The obituary of Dr. Oliver Sacks, 82, who died on August 30, appeared on the front pages of national newspapers, with a photo of him holding a three-pound human brain in one hand.
That brain has over one trillion cells, with a 100 billion of them acting as neurons linking up millions of networks that give us intelligence, creativity, emotion, consciousness, and memory. If the wrinkles in the cortex could be ironed out, it would cover a very large office desk.
Known as the poet laureate of medicine, He published millions of words. As Norman Dodge of The Globe And Mail wrote: “Oliver Sacks is our greatest chronicler of people with unusual neurological and sensory disabilities and experiences, and of the remarkable adaptations that people have made.”
He has been entertaining me for years with real stories such as the man who thought his wife was a hat.
Sacks knew he was going to die early no matter what. He had lost an eye due to melanoma of the retina which then metastasized to his liver and other organs.
He was born of the union of two English doctors who also had three older sons. One of his brothers is schizophrenic and two are doctors.
He knew in adolescence he was gay. We must remember he was born when homosexuality was a criminal offense in England.
One morning his father asked him whether he liked girls. He said, “they’re all right.” His father then asked: “Perhaps you like boys better?” Sacks replied; “Yes, I do. Don’t tell Ma.” The next morning his mother told him: “You are an abomination. I wish you had never been born.” She didn’t talk to him for days, and never had a serious discussion with him after that morning.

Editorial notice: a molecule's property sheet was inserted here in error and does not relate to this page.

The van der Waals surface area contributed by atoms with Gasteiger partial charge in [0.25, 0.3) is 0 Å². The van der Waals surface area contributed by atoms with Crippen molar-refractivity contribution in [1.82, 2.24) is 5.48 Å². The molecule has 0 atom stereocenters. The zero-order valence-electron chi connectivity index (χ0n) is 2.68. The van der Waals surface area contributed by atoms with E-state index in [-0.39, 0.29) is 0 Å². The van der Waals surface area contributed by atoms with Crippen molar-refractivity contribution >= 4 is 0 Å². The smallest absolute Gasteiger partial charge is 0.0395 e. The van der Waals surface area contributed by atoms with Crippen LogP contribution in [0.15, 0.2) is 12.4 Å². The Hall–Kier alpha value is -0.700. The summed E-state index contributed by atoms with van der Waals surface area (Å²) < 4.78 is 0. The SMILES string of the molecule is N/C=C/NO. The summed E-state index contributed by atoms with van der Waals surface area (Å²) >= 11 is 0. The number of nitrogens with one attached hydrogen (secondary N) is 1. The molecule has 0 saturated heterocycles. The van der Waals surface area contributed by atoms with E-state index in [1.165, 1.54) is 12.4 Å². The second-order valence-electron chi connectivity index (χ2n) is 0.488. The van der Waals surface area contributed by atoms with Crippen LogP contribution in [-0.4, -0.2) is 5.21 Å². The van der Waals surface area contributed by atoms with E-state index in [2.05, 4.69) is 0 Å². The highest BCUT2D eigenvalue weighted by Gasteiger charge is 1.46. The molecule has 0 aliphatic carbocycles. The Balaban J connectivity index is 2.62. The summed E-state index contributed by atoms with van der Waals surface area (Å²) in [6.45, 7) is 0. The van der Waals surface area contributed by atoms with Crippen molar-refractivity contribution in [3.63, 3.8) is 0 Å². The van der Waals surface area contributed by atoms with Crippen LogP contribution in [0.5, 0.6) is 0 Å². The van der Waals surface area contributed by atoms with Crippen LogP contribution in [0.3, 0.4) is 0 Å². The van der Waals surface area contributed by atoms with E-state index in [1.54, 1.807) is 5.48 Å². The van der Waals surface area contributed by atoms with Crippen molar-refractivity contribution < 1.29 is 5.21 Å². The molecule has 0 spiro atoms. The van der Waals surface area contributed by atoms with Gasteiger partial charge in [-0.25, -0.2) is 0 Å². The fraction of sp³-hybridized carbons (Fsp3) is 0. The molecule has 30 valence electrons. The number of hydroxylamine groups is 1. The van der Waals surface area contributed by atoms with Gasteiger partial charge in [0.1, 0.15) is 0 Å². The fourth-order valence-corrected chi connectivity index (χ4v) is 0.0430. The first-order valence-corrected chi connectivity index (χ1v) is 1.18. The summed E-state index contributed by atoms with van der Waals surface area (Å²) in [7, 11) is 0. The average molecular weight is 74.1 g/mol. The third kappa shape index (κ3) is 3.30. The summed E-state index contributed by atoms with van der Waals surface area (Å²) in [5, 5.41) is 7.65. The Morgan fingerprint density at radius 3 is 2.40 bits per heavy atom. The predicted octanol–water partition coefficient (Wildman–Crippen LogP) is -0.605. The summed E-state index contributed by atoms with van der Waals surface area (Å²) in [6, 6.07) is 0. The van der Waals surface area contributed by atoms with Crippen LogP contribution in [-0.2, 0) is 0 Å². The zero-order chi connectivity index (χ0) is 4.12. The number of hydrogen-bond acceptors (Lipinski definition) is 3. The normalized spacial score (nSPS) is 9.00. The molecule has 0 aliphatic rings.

Many years later Sacks wrote: “We are all creatures of our upbringings, our cultures, our times…My mother did not mean to be cruel, to wish me dead….But her words haunted me for much of my life and played a major role in inhibiting and injecting with guilt what should have been a free and joyous expression of sexuality.” Early on he decided to live “a certain distance from life,” but unexpectedly fell in love with Bill Hayes at age 77. Such love changed his life and “the habits of a lifetime, like the decades of meals of cereal or sardines eaten in 30 seconds standing up.”
A scientist who examined the fathomless mysteries of the brain with voracious curiosity
Sacks was an Oxford University-trained scientific and medical genius who once flunked an anatomy course in med school, held a weight-lifting championship in California, was a member of the Hells Angel motorcycle gang and served as their informal medical advisor, was a drug addict for four years before curing himself, explored LSD, was an avowed atheist, and ended his life as chairman of the Neurology Department at the New York University School of Medicine.
In the middle of his career he received about 10,000 letters a year from patients and people requesting help.
Sacks loved to handle the mysteries of the brain and wrote hundreds of case studies of people who had unusual and profound problems—such as the man who could remember what he did in the past for only seven seconds.
I like to use the example of the four-year-old son of a concert pianist who was listening to his mother practice a Beethoven sonata for her next concert.
She couldn’t get one part, so took a break to the kitchen to get a cup of tea. While there, she heard the sonata being played perfectly. Rushing back to the room in shock, she saw her autistic son playing the piano---for the first time. Even at age 40 he couldn’t brush his teeth or dress himself, but he proved to be a mathematical and memory genius. He memorizes city phone books for fun. Once in a large city he shocked a waitress by reciting her telephone number. He had spent the night before memorizing the city’s phone book and her name was on her uniform. He has numerous “savant” talents. He can read one page of a book with one eye—and the other page with his other eye at the same time. His brain then assimilates the information in one place. But the real strange thing is he can do the same thing when the book is upside down!